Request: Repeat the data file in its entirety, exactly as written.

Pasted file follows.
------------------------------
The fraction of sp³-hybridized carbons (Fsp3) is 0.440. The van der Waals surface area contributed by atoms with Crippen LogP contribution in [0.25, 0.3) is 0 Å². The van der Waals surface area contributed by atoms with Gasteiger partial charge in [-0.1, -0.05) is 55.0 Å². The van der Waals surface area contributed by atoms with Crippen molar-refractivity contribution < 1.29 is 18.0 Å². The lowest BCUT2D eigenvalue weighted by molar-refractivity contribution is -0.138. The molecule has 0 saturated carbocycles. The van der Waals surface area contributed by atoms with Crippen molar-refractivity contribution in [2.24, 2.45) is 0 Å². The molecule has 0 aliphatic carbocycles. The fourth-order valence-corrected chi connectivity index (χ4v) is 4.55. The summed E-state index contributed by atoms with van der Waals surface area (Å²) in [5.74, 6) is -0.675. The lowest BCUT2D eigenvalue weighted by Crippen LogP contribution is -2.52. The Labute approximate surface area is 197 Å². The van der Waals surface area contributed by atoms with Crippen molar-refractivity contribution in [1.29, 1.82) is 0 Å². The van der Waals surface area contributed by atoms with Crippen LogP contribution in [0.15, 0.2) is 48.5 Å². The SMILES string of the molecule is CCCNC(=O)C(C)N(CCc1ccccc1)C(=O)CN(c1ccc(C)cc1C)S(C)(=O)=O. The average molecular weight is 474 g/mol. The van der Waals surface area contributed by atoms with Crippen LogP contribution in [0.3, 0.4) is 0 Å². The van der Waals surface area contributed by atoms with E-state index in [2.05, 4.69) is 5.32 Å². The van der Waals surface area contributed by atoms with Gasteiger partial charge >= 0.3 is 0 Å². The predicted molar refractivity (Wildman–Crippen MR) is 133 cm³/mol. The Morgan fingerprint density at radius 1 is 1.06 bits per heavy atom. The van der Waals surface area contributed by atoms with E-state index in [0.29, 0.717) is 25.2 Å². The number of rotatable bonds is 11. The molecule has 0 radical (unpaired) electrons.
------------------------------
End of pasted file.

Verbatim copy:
The fraction of sp³-hybridized carbons (Fsp3) is 0.440. The van der Waals surface area contributed by atoms with Crippen LogP contribution in [0.25, 0.3) is 0 Å². The van der Waals surface area contributed by atoms with Gasteiger partial charge in [-0.1, -0.05) is 55.0 Å². The van der Waals surface area contributed by atoms with Crippen molar-refractivity contribution < 1.29 is 18.0 Å². The lowest BCUT2D eigenvalue weighted by molar-refractivity contribution is -0.138. The molecule has 0 saturated carbocycles. The van der Waals surface area contributed by atoms with Crippen molar-refractivity contribution in [2.24, 2.45) is 0 Å². The molecule has 0 aliphatic carbocycles. The fourth-order valence-corrected chi connectivity index (χ4v) is 4.55. The summed E-state index contributed by atoms with van der Waals surface area (Å²) in [5.74, 6) is -0.675. The lowest BCUT2D eigenvalue weighted by Crippen LogP contribution is -2.52. The Labute approximate surface area is 197 Å². The van der Waals surface area contributed by atoms with Crippen molar-refractivity contribution in [1.29, 1.82) is 0 Å². The van der Waals surface area contributed by atoms with Crippen LogP contribution in [0.15, 0.2) is 48.5 Å². The SMILES string of the molecule is CCCNC(=O)C(C)N(CCc1ccccc1)C(=O)CN(c1ccc(C)cc1C)S(C)(=O)=O. The average molecular weight is 474 g/mol. The van der Waals surface area contributed by atoms with Crippen LogP contribution in [0.3, 0.4) is 0 Å². The van der Waals surface area contributed by atoms with E-state index in [2.05, 4.69) is 5.32 Å². The van der Waals surface area contributed by atoms with Gasteiger partial charge >= 0.3 is 0 Å². The predicted molar refractivity (Wildman–Crippen MR) is 133 cm³/mol. The Morgan fingerprint density at radius 1 is 1.06 bits per heavy atom. The van der Waals surface area contributed by atoms with E-state index in [0.29, 0.717) is 25.2 Å². The number of rotatable bonds is 11. The molecule has 0 radical (unpaired) electrons.